What you bind will be bound, what you loose will be loosed … WHAT? What in the world is Jesus talking about? Given what comes before and after this odd saying, I’d say it has to do with forgiveness. More specifically, it seems to me unforgiveness is binding, while forgiveness is loosing. NOT forgiving or being forgiven, when sought, is a WEIGHT. It’s a burden. It sucks. It’s rat poison in the soul. Conversely, forgiveness is freedom. It’s removing the WEIGHT. It’s being given wings to fly. It’s being flooded with bliss. BTW, not only does Peter’s question about forgiveness immediately after Jesus’ binding and loosing statement strongly seem to indicate that’s what the Christ was talking about, it also says something amazing about forgiveness. “Seventy-seven times” is ancient code for always. It means keep giving and spreading forgiveness, because there’s a never-ending Divine well of love, grace, and mercy we’re given to draw upon!
(Me bound on the left and loosed to fly on the right)
Now let’s make this practical. Is there anyone in your life who you haven’t forgiven … including yourself? I recently got married and some dear friends I invited didn’t come, WITHOUT saying anything … at all. When I dwell on it, it makes me bitter or mad or quite sad. YET, they almost certainly had great reasons for not coming and may not even know I noticed or have gotten the invite. My point is, they are NOT hurt by my unforgiveness, but I AM! So, to be free, to fly, I need to let that go.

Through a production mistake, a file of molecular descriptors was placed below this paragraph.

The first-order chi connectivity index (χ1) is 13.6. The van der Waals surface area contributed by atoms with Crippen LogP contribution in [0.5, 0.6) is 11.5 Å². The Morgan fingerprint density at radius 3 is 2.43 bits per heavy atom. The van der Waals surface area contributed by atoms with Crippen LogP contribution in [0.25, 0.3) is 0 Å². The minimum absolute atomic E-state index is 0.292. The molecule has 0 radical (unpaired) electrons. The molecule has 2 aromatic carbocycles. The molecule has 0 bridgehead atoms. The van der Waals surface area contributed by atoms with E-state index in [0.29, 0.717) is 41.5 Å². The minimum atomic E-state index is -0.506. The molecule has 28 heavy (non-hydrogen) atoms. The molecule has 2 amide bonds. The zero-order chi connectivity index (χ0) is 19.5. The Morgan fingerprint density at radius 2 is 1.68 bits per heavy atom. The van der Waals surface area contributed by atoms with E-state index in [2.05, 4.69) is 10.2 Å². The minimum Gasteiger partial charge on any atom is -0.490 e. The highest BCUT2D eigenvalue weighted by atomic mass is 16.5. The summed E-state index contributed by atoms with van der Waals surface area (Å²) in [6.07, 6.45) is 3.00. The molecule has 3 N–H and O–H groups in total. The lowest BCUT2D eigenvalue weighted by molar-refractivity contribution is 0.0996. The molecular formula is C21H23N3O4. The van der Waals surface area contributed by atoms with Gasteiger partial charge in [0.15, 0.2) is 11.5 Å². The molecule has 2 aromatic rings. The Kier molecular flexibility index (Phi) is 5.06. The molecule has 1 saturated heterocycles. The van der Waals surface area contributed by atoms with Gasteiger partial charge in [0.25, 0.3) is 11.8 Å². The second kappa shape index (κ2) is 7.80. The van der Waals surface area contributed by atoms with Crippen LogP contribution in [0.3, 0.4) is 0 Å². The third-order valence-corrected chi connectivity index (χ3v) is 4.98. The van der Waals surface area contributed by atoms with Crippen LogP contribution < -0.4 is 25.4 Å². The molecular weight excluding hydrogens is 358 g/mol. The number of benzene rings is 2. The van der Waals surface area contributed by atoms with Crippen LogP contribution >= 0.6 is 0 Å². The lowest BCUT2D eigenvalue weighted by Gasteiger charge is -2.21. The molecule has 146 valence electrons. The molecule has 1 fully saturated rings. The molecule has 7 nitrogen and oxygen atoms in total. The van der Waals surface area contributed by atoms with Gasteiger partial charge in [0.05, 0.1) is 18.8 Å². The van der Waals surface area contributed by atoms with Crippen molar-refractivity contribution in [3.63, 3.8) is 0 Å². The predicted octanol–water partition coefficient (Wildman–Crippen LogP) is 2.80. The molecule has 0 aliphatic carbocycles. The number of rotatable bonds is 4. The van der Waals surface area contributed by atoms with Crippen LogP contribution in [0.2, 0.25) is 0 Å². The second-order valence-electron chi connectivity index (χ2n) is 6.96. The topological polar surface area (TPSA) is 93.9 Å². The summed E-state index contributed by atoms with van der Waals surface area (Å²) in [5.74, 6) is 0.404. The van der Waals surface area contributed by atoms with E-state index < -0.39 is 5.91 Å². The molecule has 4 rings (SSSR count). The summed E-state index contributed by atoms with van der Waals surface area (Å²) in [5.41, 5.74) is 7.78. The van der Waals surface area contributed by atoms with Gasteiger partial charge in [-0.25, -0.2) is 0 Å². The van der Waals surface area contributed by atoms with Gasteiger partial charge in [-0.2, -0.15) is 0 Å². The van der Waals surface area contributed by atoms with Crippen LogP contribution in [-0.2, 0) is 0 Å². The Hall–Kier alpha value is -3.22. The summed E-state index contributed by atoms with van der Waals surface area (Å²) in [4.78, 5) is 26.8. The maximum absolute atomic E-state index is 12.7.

Two more examples. Think about politics and the national anthem protests. Do Trump or the NFL players or Obama or someone else in those circles make your blood boil? Personally, I don’t think Trump is umm doing even an okay job. Yet, I can forgive him because I believe he’s trapped in those lies of culture. I don’t think he’s experienced the freedom that comes from experiencing the forgiveness I’ve been writing about, and is doing the best he can.
Finally, consider reality/life. Have you forgiven reality? Seriously! Here’s what I mean by that. As a parent and child, in recent years I’ve noticed some form of the following recurring joke: “We’ll be paying for her counseling because of that thing we just did when she grows up!” While it’s funny, I think it’s also true. Yet, truth be told, all our parents “wronged” us in various ways. Part of what it means to be human and a key component of life is it’s a mixture of light AND dark, there’s both amazingness AND suck, things are beautiful AND broken. As much as I hate to say it, that’s simply the way things are.
That said, YOU and I DO get to decide what we MAKE of it! Inspired by Richard Rohr, this is why I ask if you’ve forgiven reality, because forgiving reality will allow you to fully and freely celebrate life! So, I encourage us to forgive our parents’ shortcomings, the hurricanes in nature, the storms in politics, the disasters in our lives, the wrongs bosses or friends have done us, and OURSELVES. You’re not perfect, none of us are, and neither is life or the world. So, I invite us to name the imperfection of you and I and reality SUBLIME. Embracing reality as it is and forgiving it for being a mixed bag, frees you to celebrate life in its totality and people in our perfect imperfections.
So, that’s my thought experiment. As the binding and loosing passage pointed to, I believe the Good News of Christ for EVERYONE isn’t restrictive, heavy, dark, or binding; it’s freeing, blissful, weightless, light, and gives us wings to fly in life! I hope you enjoyed it and would love to hear what you think!
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Grace and peace,